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This book explores the relationship between the papacy and reform against the backdrop of social and religious change in later tenth and eleventh-century Europe. Placing this relationship in the context of the debate about 'transformation', it reverses the recent trend among historians to emphasise the reform developments in the localities at the expense of those being undertaken in Rome.
It focuses on how the papacy took an increasingly active part in shaping the direction of both its own reform and that of society, whose reform became an essential part of realising its objective of a free and independent Church. It also addresses the role of the Latin Church in western Europe around the year 1000, the historiography of reform, the significance of the 'Peace of God' as a reformist movement, the development of the papacy in the eleventh century, the changing attitudes towards simony, clerical marriage and lay investiture, reformist rhetoric aimed at the clergy, and how reformist writings sought to change the behaviour and expectations of the aristocracy.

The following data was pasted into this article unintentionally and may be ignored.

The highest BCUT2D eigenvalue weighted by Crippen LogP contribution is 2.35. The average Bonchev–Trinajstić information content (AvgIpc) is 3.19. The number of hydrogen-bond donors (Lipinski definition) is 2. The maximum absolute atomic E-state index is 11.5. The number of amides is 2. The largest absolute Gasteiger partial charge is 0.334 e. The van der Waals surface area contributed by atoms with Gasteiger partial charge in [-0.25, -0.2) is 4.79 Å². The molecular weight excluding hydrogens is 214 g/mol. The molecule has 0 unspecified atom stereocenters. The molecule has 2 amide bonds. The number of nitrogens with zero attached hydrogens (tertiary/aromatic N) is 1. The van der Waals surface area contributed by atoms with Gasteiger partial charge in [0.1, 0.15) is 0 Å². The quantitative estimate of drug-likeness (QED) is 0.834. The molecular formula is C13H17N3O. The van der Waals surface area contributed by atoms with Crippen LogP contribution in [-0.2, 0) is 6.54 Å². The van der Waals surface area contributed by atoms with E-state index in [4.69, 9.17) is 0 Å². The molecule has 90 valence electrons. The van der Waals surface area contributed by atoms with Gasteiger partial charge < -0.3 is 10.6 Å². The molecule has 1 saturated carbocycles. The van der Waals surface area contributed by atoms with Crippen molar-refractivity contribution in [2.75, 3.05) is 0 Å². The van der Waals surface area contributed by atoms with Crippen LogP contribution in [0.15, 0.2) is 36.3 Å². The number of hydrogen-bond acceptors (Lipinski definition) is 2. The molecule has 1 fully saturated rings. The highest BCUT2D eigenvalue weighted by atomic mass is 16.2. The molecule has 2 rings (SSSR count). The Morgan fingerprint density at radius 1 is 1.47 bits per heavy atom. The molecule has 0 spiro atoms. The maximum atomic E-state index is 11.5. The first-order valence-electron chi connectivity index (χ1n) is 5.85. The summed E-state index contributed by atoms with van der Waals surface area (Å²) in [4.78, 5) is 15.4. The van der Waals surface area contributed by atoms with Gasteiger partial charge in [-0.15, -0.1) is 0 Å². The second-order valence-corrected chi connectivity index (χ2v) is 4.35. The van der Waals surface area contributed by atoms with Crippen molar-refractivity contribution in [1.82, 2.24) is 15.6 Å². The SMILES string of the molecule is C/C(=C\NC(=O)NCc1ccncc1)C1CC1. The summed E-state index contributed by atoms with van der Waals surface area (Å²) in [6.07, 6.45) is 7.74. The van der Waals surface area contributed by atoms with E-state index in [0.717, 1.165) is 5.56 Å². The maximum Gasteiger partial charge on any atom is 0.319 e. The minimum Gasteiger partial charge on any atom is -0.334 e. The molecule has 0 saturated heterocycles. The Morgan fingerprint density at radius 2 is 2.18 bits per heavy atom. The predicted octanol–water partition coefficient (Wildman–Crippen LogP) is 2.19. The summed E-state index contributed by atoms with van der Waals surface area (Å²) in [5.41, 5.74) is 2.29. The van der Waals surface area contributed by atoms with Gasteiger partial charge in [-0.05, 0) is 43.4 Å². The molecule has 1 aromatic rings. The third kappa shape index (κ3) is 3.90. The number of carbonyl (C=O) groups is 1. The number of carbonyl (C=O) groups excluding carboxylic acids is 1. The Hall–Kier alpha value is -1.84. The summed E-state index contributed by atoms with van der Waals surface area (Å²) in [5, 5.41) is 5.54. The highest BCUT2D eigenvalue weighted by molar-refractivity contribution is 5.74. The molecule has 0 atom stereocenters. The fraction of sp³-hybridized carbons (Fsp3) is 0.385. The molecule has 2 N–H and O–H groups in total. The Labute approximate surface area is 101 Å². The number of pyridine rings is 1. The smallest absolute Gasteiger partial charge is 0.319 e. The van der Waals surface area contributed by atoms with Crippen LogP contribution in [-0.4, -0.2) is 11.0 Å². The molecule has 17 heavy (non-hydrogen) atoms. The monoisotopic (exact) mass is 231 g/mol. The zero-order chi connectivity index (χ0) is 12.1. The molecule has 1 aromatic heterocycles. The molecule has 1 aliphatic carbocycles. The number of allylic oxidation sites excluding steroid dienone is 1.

Summarising current literature while presenting a cogent and nuanced argument about the complex nature and development of reform, this book will be invaluable for an undergraduate and specialist audience alike.
|1||Western Europe and the Latin church around the year 1000||7|
|2||Understanding reform in the eleventh century||29|
|3||The 'peace of God'||39|
|4||'Reforming' the papacy||55|
|5||Reform in practice||91|
|6||The rhetoric of reform||111|
|7||Hierarchy and social control||139|